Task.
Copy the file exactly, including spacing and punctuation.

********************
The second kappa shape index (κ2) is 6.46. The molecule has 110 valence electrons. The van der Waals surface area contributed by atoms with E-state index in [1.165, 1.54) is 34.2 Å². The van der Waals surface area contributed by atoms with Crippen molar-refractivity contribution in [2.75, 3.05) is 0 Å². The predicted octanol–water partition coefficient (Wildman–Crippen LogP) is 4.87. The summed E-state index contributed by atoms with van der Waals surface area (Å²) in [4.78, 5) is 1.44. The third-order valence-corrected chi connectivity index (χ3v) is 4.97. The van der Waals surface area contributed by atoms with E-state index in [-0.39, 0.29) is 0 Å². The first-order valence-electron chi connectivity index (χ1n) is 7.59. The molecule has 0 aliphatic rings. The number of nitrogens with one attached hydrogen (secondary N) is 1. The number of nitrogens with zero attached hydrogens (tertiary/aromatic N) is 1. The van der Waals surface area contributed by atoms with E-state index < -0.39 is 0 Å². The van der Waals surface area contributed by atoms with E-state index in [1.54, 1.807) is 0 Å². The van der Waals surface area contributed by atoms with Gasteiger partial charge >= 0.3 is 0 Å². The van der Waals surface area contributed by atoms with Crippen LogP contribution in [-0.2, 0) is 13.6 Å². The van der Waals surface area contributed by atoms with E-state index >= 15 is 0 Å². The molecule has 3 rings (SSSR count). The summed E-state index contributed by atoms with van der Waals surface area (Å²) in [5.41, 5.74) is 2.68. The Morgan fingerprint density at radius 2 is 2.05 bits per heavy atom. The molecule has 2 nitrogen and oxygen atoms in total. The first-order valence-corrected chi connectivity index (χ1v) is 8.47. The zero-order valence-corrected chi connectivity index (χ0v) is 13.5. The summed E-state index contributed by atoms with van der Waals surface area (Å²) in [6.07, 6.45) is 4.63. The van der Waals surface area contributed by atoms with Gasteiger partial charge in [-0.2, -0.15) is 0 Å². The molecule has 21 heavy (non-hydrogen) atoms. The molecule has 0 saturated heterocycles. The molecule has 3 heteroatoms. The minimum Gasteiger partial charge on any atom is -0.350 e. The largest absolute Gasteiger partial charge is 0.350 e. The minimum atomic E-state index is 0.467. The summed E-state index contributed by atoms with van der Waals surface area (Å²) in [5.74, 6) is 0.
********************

The second kappa shape index (κ2) is 6.46. The molecule has 110 valence electrons. The van der Waals surface area contributed by atoms with E-state index in [1.165, 1.54) is 34.2 Å². The van der Waals surface area contributed by atoms with Crippen molar-refractivity contribution in [2.75, 3.05) is 0 Å². The predicted octanol–water partition coefficient (Wildman–Crippen LogP) is 4.87. The summed E-state index contributed by atoms with van der Waals surface area (Å²) in [4.78, 5) is 1.44. The third-order valence-corrected chi connectivity index (χ3v) is 4.97. The van der Waals surface area contributed by atoms with E-state index in [-0.39, 0.29) is 0 Å². The first-order valence-electron chi connectivity index (χ1n) is 7.59. The molecule has 0 aliphatic rings. The number of nitrogens with one attached hydrogen (secondary N) is 1. The number of nitrogens with zero attached hydrogens (tertiary/aromatic N) is 1. The van der Waals surface area contributed by atoms with E-state index < -0.39 is 0 Å². The van der Waals surface area contributed by atoms with E-state index in [1.54, 1.807) is 0 Å². The van der Waals surface area contributed by atoms with Gasteiger partial charge >= 0.3 is 0 Å². The van der Waals surface area contributed by atoms with Crippen LogP contribution in [-0.2, 0) is 13.6 Å². The van der Waals surface area contributed by atoms with E-state index >= 15 is 0 Å². The molecule has 3 rings (SSSR count). The summed E-state index contributed by atoms with van der Waals surface area (Å²) in [5.41, 5.74) is 2.68. The Morgan fingerprint density at radius 2 is 2.05 bits per heavy atom. The molecule has 2 nitrogen and oxygen atoms in total. The first-order valence-corrected chi connectivity index (χ1v) is 8.47. The zero-order valence-corrected chi connectivity index (χ0v) is 13.5. The summed E-state index contributed by atoms with van der Waals surface area (Å²) in [6.07, 6.45) is 4.63. The van der Waals surface area contributed by atoms with Gasteiger partial charge in [-0.2, -0.15) is 0 Å². The molecule has 21 heavy (non-hydrogen) atoms. The molecule has 0 saturated heterocycles. The molecule has 3 heteroatoms. The minimum Gasteiger partial charge on any atom is -0.350 e. The largest absolute Gasteiger partial charge is 0.350 e. The minimum atomic E-state index is 0.467. The summed E-state index contributed by atoms with van der Waals surface area (Å²) in [5.74, 6) is 0.